Head in the clouds
Here’s a surprising statistic. Most of us spend 30 percent of our waking life off with the pixies. Not literally cavorting with mischievous pointy-eared creatures but lost in mental worlds we concoct that are just as compelling – if not more so – than the real world we inhabit.
Daydreams are unrelated to what we’re actually doing and include every possible imagining from the mundane to over-the-top – your acceptance speech at the Academy Awards, the leftover chocolate mousse waiting for you in the fridge at home, winning Powerball, telling your annoying boss that you bought the company and she is no longer needed. Although most daydreams may be humdrum, sometimes they do amount to more than aimless mental doodling.
For instance, scientists confirm that daydreaming has some concrete benefits such as reminding us when we’re absorbed in a task not to forget other important goals and helping us solve problems creatively. That’s because we can more readily access – and even use – the ideas in our unconscious mind when we let our thoughts wander. This is assuming, of course, we make an effort to remember them. Indeed, such epiphanies can be world changing. Albert Einstein’s reverie of himself running along a light wave led to his theory of special relativity.
The recent discovery of a neuronal network in the brain dedicated to daydreams is helping scientists understand the phenomenon. They call this web the “default network” because when we’re not focused on what we’re doing, the network fires up. Scientist believe this network is necessary to creating our sense of self. This suggests daydreaming is tied up with our identity and how we integrate the external world into our inner being.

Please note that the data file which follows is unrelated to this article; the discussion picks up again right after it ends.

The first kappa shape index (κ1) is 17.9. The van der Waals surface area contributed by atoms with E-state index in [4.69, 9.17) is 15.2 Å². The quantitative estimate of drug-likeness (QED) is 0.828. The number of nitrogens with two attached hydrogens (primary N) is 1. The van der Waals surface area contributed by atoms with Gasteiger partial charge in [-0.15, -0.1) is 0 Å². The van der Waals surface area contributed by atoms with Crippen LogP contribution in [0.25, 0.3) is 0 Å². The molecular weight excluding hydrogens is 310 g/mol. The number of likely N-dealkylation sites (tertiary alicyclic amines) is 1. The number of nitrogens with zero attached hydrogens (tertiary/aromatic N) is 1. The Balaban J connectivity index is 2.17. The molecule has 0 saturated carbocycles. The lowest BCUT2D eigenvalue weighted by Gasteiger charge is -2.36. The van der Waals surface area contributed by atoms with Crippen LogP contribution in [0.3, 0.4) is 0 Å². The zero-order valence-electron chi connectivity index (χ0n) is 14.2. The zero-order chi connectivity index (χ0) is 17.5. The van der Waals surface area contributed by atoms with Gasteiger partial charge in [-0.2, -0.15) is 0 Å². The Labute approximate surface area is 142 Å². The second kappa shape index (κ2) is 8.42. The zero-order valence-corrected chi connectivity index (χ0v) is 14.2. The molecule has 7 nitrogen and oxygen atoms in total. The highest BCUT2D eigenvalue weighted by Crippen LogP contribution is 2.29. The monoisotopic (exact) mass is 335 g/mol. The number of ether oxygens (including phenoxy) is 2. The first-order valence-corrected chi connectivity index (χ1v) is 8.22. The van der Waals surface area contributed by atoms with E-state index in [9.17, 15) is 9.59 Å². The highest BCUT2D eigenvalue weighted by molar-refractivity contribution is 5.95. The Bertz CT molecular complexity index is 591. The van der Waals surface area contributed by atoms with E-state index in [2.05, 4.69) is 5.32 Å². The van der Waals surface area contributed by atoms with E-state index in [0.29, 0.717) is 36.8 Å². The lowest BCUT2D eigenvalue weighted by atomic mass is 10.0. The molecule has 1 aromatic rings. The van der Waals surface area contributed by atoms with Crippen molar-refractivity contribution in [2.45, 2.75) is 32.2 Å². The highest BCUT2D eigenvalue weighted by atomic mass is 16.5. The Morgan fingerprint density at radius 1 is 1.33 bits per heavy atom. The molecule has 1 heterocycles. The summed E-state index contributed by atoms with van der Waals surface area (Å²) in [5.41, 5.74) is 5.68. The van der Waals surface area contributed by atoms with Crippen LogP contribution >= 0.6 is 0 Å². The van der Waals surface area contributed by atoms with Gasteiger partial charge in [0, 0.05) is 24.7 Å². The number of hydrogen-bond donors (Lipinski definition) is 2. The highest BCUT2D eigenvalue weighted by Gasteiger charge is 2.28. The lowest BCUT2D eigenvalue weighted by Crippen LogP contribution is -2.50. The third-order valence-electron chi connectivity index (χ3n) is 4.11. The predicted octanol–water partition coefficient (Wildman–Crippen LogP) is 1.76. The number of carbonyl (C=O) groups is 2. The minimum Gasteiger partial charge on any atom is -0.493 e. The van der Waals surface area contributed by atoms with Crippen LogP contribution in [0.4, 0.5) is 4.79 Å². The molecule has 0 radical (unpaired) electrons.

But daydreams have a bad side too. Fortunately it’s not common but some folk are so hooked on their fantasies starring a much-enhanced version of themselves that real-life concerns and commitments fall by the wayside. Also, like anyone with an addiction, compulsive daydreamers may be filled with self-loathing coming down after experiencing a high.
More recently, US psychologists at Harvard University announced that a wandering mind may even make you depressed. Researchers asked more than 2000 participants to report their current activity and state of mind. The results show that the more people claimed to be in la la land, they less happy they felt.
This makes sense when you consider that we space out more when we’re stressed, bored, tired or find ourselves in a tumultuous environment. It is depressing if you imagine how wonderful life could be and then compare that with how tedious and difficult it sometimes is.
You can access the full story in the New York Times.